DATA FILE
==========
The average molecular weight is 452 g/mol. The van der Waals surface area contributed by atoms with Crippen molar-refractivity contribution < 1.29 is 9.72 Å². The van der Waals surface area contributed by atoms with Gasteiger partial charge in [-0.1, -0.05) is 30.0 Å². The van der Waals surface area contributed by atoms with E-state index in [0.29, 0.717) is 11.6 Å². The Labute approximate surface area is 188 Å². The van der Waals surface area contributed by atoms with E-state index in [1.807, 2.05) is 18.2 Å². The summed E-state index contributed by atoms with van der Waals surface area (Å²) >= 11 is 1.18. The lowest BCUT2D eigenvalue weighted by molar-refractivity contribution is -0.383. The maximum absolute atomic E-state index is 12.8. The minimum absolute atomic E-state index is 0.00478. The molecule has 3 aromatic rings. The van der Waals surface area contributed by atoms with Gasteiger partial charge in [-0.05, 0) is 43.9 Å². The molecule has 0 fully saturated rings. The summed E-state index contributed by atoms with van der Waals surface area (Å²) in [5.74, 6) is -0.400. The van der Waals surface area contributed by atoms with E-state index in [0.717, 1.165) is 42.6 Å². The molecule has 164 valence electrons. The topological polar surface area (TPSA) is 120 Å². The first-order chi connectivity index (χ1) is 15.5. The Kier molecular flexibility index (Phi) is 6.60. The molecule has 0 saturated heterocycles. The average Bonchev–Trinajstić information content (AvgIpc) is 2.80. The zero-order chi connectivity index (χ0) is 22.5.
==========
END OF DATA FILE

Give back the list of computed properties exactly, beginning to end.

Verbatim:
The average molecular weight is 452 g/mol. The van der Waals surface area contributed by atoms with Crippen molar-refractivity contribution < 1.29 is 9.72 Å². The van der Waals surface area contributed by atoms with Gasteiger partial charge in [-0.1, -0.05) is 30.0 Å². The van der Waals surface area contributed by atoms with E-state index in [0.29, 0.717) is 11.6 Å². The Labute approximate surface area is 188 Å². The van der Waals surface area contributed by atoms with E-state index in [1.807, 2.05) is 18.2 Å². The summed E-state index contributed by atoms with van der Waals surface area (Å²) >= 11 is 1.18. The lowest BCUT2D eigenvalue weighted by molar-refractivity contribution is -0.383. The maximum absolute atomic E-state index is 12.8. The minimum absolute atomic E-state index is 0.00478. The molecule has 3 aromatic rings. The van der Waals surface area contributed by atoms with Gasteiger partial charge in [-0.05, 0) is 43.9 Å². The molecule has 0 fully saturated rings. The summed E-state index contributed by atoms with van der Waals surface area (Å²) in [5.74, 6) is -0.400. The van der Waals surface area contributed by atoms with E-state index in [0.717, 1.165) is 42.6 Å². The molecule has 164 valence electrons. The topological polar surface area (TPSA) is 120 Å². The first-order chi connectivity index (χ1) is 15.5. The Kier molecular flexibility index (Phi) is 6.60. The molecule has 0 saturated heterocycles. The average Bonchev–Trinajstić information content (AvgIpc) is 2.80. The zero-order chi connectivity index (χ0) is 22.5.